Tuesday, August 16, 2016

The Legality of Fandom -- Part I: Copyright Law
[Guest Poster: Ilene Friedman]

The Legality of Fandom
Part I: Copyright

The world of fandom is a complex and chaotic place. There are numerous wars, explosions, and the occasional “OH MY GOD, I AM DYING” moments. However, something all fandoms have in common are those glorious people who create amazing fanworks — and I do mean amazing!

These writers, artists, and creators carve time out of their real lives to create free content on the web for us lowly and untalented individuals. But, a lot of the time you’ll see these same amazing people freaking or worrying about potentially copying the original content too closely. But what a lot of these artist and writers fear is getting in trouble by the creators of the content they are fans of.

My goal is to help put those worries to rest. Whether it be fanfiction or fanart or digital manipulations, there is always a chance a lawyer may knock on your door and hold the fanwork creators liable for copyright infringement. Can you imagine a big-shot Marvel lawyer knocking on your door because you wrote a headcanon that was a little too close to the original script? Awkward.

Now, my goal is to dispel some myths and misconceptions on how Copyright Law works and make it a little less scary for those getting started in fandom or already in it. Please note that this post is: a) Not intended as legal advice; b) Meant to inform fandom of how copyright currently works in the real world (spoiler alert: it's kind of a crap show); and c) Meant to hopefully dispel some misinformation about copyright and fandom.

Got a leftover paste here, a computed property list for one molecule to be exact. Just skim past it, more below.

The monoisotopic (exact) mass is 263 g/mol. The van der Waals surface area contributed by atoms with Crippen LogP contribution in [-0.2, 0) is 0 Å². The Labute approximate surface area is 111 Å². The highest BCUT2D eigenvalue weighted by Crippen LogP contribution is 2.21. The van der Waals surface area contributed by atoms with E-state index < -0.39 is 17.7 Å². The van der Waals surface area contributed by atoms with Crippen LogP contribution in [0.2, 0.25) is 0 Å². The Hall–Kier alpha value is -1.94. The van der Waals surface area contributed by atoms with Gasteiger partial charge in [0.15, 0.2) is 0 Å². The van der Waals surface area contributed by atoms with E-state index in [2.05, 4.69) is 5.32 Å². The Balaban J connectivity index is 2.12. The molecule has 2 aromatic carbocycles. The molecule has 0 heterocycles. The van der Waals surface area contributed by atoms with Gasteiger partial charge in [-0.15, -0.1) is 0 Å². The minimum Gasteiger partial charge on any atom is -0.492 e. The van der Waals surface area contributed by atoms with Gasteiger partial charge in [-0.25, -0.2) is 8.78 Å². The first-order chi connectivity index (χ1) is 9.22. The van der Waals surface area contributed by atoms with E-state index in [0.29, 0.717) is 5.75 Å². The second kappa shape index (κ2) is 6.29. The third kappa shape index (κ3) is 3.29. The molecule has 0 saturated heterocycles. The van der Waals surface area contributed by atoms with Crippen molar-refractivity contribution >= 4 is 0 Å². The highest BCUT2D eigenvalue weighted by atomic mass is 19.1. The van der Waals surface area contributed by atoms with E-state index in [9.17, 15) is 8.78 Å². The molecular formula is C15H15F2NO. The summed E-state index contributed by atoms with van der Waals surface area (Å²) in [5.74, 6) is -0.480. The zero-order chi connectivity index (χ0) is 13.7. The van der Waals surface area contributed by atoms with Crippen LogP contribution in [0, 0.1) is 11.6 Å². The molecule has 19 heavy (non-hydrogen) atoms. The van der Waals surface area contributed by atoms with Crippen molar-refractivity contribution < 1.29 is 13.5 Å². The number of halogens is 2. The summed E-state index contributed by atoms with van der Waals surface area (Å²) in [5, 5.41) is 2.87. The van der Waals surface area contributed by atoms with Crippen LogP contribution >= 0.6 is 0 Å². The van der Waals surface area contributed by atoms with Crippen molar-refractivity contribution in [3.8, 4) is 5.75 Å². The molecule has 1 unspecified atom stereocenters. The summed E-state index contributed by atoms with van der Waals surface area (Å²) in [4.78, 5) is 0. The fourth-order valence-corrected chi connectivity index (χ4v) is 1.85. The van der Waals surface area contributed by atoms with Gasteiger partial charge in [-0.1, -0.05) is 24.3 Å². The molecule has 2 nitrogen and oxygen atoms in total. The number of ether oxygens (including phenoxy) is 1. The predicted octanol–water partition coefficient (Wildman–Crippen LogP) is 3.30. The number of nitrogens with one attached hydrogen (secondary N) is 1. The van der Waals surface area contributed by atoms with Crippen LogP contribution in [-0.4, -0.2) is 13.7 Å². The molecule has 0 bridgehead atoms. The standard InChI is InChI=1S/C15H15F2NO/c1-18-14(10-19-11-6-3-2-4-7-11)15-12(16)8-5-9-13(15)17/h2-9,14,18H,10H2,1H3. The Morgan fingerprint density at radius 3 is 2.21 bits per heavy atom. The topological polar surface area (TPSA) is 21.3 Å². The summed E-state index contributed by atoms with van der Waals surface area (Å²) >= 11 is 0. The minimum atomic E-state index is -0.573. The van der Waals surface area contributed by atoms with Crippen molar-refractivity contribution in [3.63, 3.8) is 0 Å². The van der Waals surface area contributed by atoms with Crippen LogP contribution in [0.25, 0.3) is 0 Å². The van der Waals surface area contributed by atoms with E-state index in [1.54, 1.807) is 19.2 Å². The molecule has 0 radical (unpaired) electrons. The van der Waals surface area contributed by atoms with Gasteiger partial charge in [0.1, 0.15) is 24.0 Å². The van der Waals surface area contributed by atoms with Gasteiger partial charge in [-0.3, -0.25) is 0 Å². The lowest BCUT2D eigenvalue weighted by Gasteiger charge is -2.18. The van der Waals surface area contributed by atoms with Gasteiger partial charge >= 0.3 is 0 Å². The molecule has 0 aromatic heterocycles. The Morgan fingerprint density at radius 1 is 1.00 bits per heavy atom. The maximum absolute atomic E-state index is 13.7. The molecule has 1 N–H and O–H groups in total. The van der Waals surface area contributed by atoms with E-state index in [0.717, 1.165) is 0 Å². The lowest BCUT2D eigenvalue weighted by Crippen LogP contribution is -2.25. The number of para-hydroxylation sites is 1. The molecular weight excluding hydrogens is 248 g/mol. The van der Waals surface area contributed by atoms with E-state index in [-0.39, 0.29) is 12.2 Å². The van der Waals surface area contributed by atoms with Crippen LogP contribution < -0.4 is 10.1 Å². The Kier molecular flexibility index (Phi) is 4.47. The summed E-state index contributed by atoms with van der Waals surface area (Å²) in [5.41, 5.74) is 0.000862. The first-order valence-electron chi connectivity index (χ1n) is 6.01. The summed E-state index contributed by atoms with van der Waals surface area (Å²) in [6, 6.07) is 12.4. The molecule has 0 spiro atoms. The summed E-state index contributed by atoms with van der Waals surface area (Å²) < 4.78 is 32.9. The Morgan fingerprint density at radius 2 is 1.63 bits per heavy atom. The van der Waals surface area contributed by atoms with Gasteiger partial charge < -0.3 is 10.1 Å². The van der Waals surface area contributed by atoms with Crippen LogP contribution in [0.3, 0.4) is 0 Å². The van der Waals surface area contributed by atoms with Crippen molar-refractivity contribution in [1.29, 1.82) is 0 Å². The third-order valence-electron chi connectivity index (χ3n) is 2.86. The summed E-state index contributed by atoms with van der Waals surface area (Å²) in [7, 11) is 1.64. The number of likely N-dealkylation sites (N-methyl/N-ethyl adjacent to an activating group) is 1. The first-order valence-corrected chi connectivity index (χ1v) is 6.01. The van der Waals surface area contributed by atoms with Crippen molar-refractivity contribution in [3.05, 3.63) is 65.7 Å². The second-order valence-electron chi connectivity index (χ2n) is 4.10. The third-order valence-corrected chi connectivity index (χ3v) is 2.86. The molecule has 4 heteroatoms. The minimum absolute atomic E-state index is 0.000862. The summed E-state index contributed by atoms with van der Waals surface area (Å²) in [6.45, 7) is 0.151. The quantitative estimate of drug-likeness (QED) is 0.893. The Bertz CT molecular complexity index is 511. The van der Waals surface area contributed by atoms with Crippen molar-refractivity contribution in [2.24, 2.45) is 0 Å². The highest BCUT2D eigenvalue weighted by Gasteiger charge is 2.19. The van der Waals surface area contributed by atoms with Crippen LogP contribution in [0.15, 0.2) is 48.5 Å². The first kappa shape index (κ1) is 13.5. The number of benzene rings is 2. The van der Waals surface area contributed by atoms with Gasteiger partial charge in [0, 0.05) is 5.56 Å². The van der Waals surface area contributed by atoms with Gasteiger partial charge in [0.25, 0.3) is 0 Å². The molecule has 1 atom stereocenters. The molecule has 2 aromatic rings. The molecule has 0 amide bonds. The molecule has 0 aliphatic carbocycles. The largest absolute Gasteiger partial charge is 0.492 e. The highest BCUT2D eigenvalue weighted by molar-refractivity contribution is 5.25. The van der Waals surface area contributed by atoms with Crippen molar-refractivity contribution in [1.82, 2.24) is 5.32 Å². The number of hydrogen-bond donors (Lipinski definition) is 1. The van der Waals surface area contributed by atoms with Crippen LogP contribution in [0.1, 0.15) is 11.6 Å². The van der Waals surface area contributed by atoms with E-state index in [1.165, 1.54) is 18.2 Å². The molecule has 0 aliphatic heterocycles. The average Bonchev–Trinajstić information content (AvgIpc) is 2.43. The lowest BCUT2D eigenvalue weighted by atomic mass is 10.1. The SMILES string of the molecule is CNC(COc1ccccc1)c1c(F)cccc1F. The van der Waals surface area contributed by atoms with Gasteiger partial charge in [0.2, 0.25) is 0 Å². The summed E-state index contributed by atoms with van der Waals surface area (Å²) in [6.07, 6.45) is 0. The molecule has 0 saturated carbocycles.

The Copyright Act of 1976 (17 U.S.C. §106) governs current copyright law in the United States. And don’t worry: it has been amended several times since then. The point of copyright law is to give rights to original authors and creators in their work. Under the Copyright Act “original works of authorship are copyrightable,” (I know super helpful, right?) Also, the Digital Millennium Copyright Act is important too, but we’ll get to that later.

To break it down simply: if you created the work, you are the copyright owner. You can then assign your work to someone else. For example, a writer can give their work to a publisher. But if you merely contributed a very small portion to the work as a whole or were merely, for example, an actor in a video, you may not have a claim at all. If you’re a law nerd, check out the ruling in Garcia v. Google if you want the dirty details on the rights of an actor in a short film.

The point of Copyright Law is to protect the creators of original work and encourage creativity in society. We want people to make new and innovative things, so we should protect their work so they can profit. Make sense? If people are able to take credit for someone else’s work or make a profit by distributing it, this would kill innovation. Why should people make their livelihood creating things, like comics, if someone could just copy it and sell it without repercussions?


Copyright owners are given six exclusive rights under the Copyright Act:

  1. Right to reproduce (a.k.a., you have the right to make copies of your work)
  2. Right to reproduce similar copies of the copyrighted works (a.k.a., derivative works)
  3. Publicly distribute your work.
  4. Publicly display your work (think movies).
  5. Publicly perform your work (think musical theatre performances).
  6. Public performance for digital audio works.
For those of you unsure, the word “public” in the context of this article also encompasses the Internet. Also, copyright owners only have the rights for 70 years — then it goes into the public domain. That's why you can pretty much adapt anything you want from Shakespeare. Finally, there are two big limitations on exclusive rights. If someone leases or sells their work to you, you can do whatever you want with it (for example, sell it as well).